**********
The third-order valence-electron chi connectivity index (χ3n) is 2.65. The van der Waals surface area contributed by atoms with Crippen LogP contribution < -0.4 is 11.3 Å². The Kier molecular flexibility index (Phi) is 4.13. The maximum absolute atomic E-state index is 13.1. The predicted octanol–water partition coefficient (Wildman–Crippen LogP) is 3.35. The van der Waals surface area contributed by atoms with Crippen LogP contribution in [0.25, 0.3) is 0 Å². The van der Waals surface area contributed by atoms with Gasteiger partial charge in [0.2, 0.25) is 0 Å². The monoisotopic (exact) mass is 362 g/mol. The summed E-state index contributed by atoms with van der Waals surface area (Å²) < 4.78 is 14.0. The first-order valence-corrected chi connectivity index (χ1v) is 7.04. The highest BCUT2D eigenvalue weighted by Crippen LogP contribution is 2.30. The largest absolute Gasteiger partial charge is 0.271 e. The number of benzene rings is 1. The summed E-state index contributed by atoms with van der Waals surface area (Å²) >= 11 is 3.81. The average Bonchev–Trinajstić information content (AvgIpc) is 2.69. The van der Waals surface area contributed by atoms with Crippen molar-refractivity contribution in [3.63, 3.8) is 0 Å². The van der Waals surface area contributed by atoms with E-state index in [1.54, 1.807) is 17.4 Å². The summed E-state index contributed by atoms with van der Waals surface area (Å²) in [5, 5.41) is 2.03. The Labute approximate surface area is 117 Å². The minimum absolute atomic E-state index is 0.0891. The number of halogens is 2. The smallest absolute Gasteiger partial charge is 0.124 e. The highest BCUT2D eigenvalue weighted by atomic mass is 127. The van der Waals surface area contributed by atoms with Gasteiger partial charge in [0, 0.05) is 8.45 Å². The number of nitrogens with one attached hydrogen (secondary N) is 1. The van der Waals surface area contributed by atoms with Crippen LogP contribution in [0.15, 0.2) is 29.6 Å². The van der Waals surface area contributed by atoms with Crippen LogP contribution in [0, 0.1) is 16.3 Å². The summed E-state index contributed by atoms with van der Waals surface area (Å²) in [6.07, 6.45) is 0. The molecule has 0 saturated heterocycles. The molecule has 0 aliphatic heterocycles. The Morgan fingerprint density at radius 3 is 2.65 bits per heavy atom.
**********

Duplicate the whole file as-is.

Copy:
The third-order valence-electron chi connectivity index (χ3n) is 2.65. The van der Waals surface area contributed by atoms with Crippen LogP contribution < -0.4 is 11.3 Å². The Kier molecular flexibility index (Phi) is 4.13. The maximum absolute atomic E-state index is 13.1. The predicted octanol–water partition coefficient (Wildman–Crippen LogP) is 3.35. The van der Waals surface area contributed by atoms with Crippen LogP contribution in [0.25, 0.3) is 0 Å². The van der Waals surface area contributed by atoms with Gasteiger partial charge in [0.2, 0.25) is 0 Å². The monoisotopic (exact) mass is 362 g/mol. The summed E-state index contributed by atoms with van der Waals surface area (Å²) < 4.78 is 14.0. The first-order valence-corrected chi connectivity index (χ1v) is 7.04. The highest BCUT2D eigenvalue weighted by Crippen LogP contribution is 2.30. The largest absolute Gasteiger partial charge is 0.271 e. The number of benzene rings is 1. The summed E-state index contributed by atoms with van der Waals surface area (Å²) >= 11 is 3.81. The average Bonchev–Trinajstić information content (AvgIpc) is 2.69. The van der Waals surface area contributed by atoms with Crippen molar-refractivity contribution in [3.63, 3.8) is 0 Å². The van der Waals surface area contributed by atoms with E-state index in [1.54, 1.807) is 17.4 Å². The summed E-state index contributed by atoms with van der Waals surface area (Å²) in [5, 5.41) is 2.03. The Labute approximate surface area is 117 Å². The minimum absolute atomic E-state index is 0.0891. The number of halogens is 2. The smallest absolute Gasteiger partial charge is 0.124 e. The highest BCUT2D eigenvalue weighted by atomic mass is 127. The van der Waals surface area contributed by atoms with Gasteiger partial charge in [0, 0.05) is 8.45 Å². The number of nitrogens with one attached hydrogen (secondary N) is 1. The van der Waals surface area contributed by atoms with Crippen LogP contribution in [0.15, 0.2) is 29.6 Å². The van der Waals surface area contributed by atoms with Crippen LogP contribution in [0, 0.1) is 16.3 Å². The summed E-state index contributed by atoms with van der Waals surface area (Å²) in [6.07, 6.45) is 0. The molecule has 0 saturated heterocycles. The molecule has 0 aliphatic heterocycles. The Morgan fingerprint density at radius 3 is 2.65 bits per heavy atom.